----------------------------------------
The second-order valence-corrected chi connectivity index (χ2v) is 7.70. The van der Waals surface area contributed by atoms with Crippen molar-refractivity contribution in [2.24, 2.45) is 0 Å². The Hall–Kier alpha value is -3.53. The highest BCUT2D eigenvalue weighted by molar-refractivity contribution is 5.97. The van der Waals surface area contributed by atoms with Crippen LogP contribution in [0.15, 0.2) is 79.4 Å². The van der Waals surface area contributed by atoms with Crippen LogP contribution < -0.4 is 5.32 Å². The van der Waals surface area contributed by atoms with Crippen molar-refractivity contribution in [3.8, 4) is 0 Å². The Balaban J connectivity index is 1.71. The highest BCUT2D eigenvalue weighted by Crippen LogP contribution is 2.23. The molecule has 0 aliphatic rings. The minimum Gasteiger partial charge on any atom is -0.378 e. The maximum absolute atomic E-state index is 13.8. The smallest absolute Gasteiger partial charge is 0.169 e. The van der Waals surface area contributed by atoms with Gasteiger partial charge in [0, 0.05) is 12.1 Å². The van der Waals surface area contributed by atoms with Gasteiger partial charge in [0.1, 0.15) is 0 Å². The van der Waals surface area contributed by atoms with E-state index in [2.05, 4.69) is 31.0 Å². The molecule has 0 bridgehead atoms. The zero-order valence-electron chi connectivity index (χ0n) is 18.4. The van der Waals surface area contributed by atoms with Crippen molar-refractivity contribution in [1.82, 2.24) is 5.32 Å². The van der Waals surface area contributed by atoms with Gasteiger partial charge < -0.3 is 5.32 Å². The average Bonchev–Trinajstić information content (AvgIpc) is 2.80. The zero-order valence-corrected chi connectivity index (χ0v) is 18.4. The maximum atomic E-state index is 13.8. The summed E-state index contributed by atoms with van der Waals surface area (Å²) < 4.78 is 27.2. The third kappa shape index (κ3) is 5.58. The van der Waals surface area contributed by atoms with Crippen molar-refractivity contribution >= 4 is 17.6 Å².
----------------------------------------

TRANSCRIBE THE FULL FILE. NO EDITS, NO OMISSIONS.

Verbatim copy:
The second-order valence-corrected chi connectivity index (χ2v) is 7.70. The van der Waals surface area contributed by atoms with Crippen molar-refractivity contribution in [2.24, 2.45) is 0 Å². The Hall–Kier alpha value is -3.53. The highest BCUT2D eigenvalue weighted by molar-refractivity contribution is 5.97. The van der Waals surface area contributed by atoms with Crippen LogP contribution in [0.15, 0.2) is 79.4 Å². The van der Waals surface area contributed by atoms with Crippen LogP contribution < -0.4 is 5.32 Å². The van der Waals surface area contributed by atoms with Crippen molar-refractivity contribution in [3.8, 4) is 0 Å². The Balaban J connectivity index is 1.71. The highest BCUT2D eigenvalue weighted by Crippen LogP contribution is 2.23. The molecule has 0 aliphatic rings. The minimum Gasteiger partial charge on any atom is -0.378 e. The maximum absolute atomic E-state index is 13.8. The smallest absolute Gasteiger partial charge is 0.169 e. The van der Waals surface area contributed by atoms with Gasteiger partial charge in [0, 0.05) is 12.1 Å². The van der Waals surface area contributed by atoms with Gasteiger partial charge in [0.1, 0.15) is 0 Å². The van der Waals surface area contributed by atoms with E-state index in [2.05, 4.69) is 31.0 Å². The molecule has 0 bridgehead atoms. The zero-order valence-electron chi connectivity index (χ0n) is 18.4. The van der Waals surface area contributed by atoms with Crippen molar-refractivity contribution in [1.82, 2.24) is 5.32 Å². The van der Waals surface area contributed by atoms with Gasteiger partial charge < -0.3 is 5.32 Å². The average Bonchev–Trinajstić information content (AvgIpc) is 2.80. The zero-order valence-corrected chi connectivity index (χ0v) is 18.4. The maximum atomic E-state index is 13.8. The summed E-state index contributed by atoms with van der Waals surface area (Å²) < 4.78 is 27.2. The third kappa shape index (κ3) is 5.58. The van der Waals surface area contributed by atoms with Crippen molar-refractivity contribution >= 4 is 17.6 Å².